Breaking news! Richard Foreman's Ontological Theater leaves St. Mark's

stmarkschurch11From the knock-me-over-with-a-feather department comes this news: Richard Foreman's 18-year tenure at St. Mark's Church is over. The theater just sent out this press release, stating, "The Ontological-Hysteric Theater announced today that it will cease operations at the theater space at St. Mark's Church in the Bowery at the end of the 2009--2010 season (June 30, 2010)." It also promises that, "Mr. Foreman's Ontological-Hysteric Theater will continue to function. While not eliminating the possibility of occasional theatrical production, it will focus on film/video work under the subset of the International Bridge Project."

The programming arm of the Ontological, the Incubator, will take over the lease, and so in many ways our theatergoing lives will continue on undisrupted. It's just that we'll have to look elsewhere to get our Foreman fix. This does sound like an exciting opportunity for the Incubator and its gutsy curatorship to come fully into its own, but, as with all change, we're feeling rather wistful around the office. TONY's own David Cote says:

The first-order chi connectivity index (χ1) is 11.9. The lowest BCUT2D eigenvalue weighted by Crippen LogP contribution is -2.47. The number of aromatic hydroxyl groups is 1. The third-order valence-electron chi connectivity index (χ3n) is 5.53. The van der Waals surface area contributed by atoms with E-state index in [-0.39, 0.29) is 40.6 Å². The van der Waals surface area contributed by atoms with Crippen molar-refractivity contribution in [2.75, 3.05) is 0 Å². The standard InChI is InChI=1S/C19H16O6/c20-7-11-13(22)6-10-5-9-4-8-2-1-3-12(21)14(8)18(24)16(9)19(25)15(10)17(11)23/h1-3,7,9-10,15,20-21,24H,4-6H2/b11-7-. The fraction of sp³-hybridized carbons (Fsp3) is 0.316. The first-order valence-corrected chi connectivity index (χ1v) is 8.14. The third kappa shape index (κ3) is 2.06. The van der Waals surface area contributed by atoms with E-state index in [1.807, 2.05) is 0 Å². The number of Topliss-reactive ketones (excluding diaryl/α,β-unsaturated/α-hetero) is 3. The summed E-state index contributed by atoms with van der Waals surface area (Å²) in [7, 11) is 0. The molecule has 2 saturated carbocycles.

The Ontological was practically my second home from 1992 to 1997. That was a really distinct time in downtown theater: the rise of Eric Dyer and Radiohole, Target Margin Theater, Collapsable Giraffe and lots of other talented folk. I acted in about a dozen shows and workshops at the space, saw my first Foreman there, and eventually played a Large Male Dwarf in his Pearls for Pigs (although that was not rehearsed or presented at the Ontological). I saw my first Richard Maxwell in that building. Damn. I spent a lot of time there. I hope Richard throws a big, messy, beer-and-barbecue party in the courtyard before he clears out.

Shannon Sindelar, who will continue as head of the Incubator (she says they are still bandying around names), sounds pumped. "It was a long time coming!" she says. Since Foreman's Idiot Savant was at the Public this year, she and her cocurators had control year-round this year, and the mix of emerging artists and established (Theatre of a Two-Headed Calf, for instance) will be their pattern for the future. So, begone wistfulness! The more things change, the more St. Mark's will be a beacon for theatrical adventure.